When I first prepared a travel itinerary as an amateur travel agent, it was for the man who would become the first Canadian High Commissioner to Namibia.
He had already started to fall in love with the country and told me over lunch he was planning to drive to the seaside town of Swakopmund. So I suggested that, rather than go via the main, tarred road, he drive through the Gamsberg Pass and stay overnight at the Kuiseb Bridge campsite in the Namibia Naukluft Park.
First, though, I gave him a copy of an amazing book, The Sheltering Desert. It was written by a German geologist, Henno Martin, and is regarded as a seminal piece of Africana and has become a collector’s item.
It told the story of how, shortly after the outbreak of World War II in 1939, Martin and a fellow German feared being interned by the South African authorities who then administered South West Africa.
So they packed up a three-ton truck with food and utensils and headed off to the most inhospitable part of the desert – the folded twisted landscape around the Kuiseb River canyon. There they lived for three years and Martin’s account is both wondrous and spiritual.
A geophysicist friend of mine who had worked with Martin in the geological survey department had also told me where to find Martin’s cave – which was more of an overhang in the cliffs above the Kuiseb. So, I marked that spot on a map, gave the diplomat directions and instructions to apply for a permit from Nature Conservation (R2 per person per day and R2 for the vehicle).
I also offered my camping equipment (chairs, gas lamps, water containers, stretchers, etc).
I also warned him not to expect much at the campsite: there are two trees which have, somehow, survived millennia of floods … but would not qualify as trees in any other place, so small, twisted and gnarled are they.
The site also had only a “long drop” loo and a concrete picnic table and benches (which had to be periodically replaced when they were swept away by floods.
I think my advice would have made the stopover. Take a couple bags of tough acacia firewood, I said, and make a braai. Once you’ve eaten, pile it up again.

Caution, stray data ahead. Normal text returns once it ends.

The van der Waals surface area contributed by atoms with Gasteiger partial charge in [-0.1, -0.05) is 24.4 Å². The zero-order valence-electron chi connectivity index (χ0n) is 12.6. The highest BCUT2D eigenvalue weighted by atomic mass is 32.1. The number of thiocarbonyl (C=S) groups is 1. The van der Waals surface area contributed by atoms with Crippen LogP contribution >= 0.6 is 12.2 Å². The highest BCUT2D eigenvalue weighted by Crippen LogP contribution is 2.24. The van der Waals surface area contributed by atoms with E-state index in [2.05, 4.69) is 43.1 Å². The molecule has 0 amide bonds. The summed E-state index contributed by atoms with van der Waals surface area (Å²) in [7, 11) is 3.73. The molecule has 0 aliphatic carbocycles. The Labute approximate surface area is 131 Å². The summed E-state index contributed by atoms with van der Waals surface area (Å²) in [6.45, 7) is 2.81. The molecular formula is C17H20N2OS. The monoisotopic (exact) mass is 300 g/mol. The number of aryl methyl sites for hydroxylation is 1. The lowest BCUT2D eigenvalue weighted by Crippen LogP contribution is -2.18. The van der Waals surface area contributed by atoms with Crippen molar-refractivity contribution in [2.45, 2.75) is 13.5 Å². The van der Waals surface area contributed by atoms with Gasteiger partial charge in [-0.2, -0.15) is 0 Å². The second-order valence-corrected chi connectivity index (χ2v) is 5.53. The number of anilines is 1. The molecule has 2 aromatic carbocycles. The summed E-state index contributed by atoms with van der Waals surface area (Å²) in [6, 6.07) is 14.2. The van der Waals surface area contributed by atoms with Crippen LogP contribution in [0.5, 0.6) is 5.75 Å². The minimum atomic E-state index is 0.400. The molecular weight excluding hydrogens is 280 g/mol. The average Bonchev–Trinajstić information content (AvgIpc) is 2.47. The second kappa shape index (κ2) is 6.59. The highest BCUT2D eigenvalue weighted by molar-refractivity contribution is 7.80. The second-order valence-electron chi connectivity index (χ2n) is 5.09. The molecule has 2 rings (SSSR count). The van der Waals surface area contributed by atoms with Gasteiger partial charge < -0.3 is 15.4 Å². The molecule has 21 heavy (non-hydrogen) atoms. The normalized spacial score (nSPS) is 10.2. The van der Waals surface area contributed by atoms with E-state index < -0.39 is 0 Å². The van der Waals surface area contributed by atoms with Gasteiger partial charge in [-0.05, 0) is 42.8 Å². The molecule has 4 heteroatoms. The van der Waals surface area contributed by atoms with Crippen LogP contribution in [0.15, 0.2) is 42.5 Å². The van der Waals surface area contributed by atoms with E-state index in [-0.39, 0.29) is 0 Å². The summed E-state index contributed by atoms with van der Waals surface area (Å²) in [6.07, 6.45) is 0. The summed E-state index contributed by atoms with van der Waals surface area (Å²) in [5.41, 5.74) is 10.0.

Take sufficient quantities of good red wine. And look up. You won’t have seen stars like that in your life. He did all of those things – and thoroughly enjoyed himself. But he never did return my copy of Martin’s book.
I was reminded of this amateur travel gig of mine recently when a Durban-born colleague asked me for tips for an itinerary on the Garden Route. He has never been to that part of the world and wants to take his wife and kids and really appreciate the beauty we have around us.
Given that the destination is fantastic but it can be a long tedious trip there, I will give him a similar stop-over idea.
The place to break the journey is the Mountain Zebra National Park, just outside Cradock, which is about 800km from Gauteng. It’s also where the open semi-desert of the Karoo meets the bushveld of the Eastern Cape and has a haunting beauty about it.
There’s a pool for the kids and the accommodation units are simple but comfortable and not too expensive. And not much beats braaing in the evening and feeling the cloak of a Karoo night falling softly around you.
It’s the perfect pit stop because it leaves between 500km and 600km to Knysna or Plett … but enables you to drive to the top of the plateau and take in the “miles and miles of nothing” beauty of the Karoo, as well as the animals in the park, which include mountain zebra, eland and springbok.
If space and a lack of crowds doesn’t help chill you out, then nothing will.
A good stopover should be as much of an experience as the rest of a trip.